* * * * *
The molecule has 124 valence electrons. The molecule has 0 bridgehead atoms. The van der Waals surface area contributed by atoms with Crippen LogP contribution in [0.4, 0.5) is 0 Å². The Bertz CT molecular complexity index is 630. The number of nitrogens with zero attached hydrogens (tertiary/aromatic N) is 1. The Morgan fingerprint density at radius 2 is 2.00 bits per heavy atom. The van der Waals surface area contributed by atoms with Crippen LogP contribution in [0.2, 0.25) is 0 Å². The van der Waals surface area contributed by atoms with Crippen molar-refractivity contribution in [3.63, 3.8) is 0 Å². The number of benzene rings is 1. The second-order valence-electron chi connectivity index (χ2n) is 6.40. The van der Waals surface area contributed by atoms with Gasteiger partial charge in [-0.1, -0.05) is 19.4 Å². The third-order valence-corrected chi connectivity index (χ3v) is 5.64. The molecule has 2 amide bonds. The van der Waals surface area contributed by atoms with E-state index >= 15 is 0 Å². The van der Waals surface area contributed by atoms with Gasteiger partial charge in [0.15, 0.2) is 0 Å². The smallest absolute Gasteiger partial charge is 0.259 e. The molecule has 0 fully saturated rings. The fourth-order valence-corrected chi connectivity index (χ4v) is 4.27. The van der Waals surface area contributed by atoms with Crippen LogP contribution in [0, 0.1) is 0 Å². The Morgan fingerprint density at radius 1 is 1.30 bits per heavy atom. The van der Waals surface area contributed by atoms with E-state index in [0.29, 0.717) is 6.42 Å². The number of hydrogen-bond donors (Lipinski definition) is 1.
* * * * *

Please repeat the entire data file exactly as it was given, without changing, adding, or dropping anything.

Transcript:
The molecule has 124 valence electrons. The molecule has 0 bridgehead atoms. The van der Waals surface area contributed by atoms with Crippen LogP contribution in [0.4, 0.5) is 0 Å². The Bertz CT molecular complexity index is 630. The number of nitrogens with zero attached hydrogens (tertiary/aromatic N) is 1. The Morgan fingerprint density at radius 2 is 2.00 bits per heavy atom. The van der Waals surface area contributed by atoms with Crippen LogP contribution in [0.2, 0.25) is 0 Å². The van der Waals surface area contributed by atoms with Crippen molar-refractivity contribution in [3.63, 3.8) is 0 Å². The number of benzene rings is 1. The second-order valence-electron chi connectivity index (χ2n) is 6.40. The van der Waals surface area contributed by atoms with Gasteiger partial charge in [-0.1, -0.05) is 19.4 Å². The third-order valence-corrected chi connectivity index (χ3v) is 5.64. The molecule has 2 amide bonds. The van der Waals surface area contributed by atoms with E-state index >= 15 is 0 Å². The van der Waals surface area contributed by atoms with Gasteiger partial charge in [0.15, 0.2) is 0 Å². The smallest absolute Gasteiger partial charge is 0.259 e. The molecule has 0 fully saturated rings. The fourth-order valence-corrected chi connectivity index (χ4v) is 4.27. The van der Waals surface area contributed by atoms with Crippen LogP contribution in [0, 0.1) is 0 Å². The Morgan fingerprint density at radius 1 is 1.30 bits per heavy atom. The van der Waals surface area contributed by atoms with E-state index in [0.29, 0.717) is 6.42 Å². The number of hydrogen-bond donors (Lipinski definition) is 1.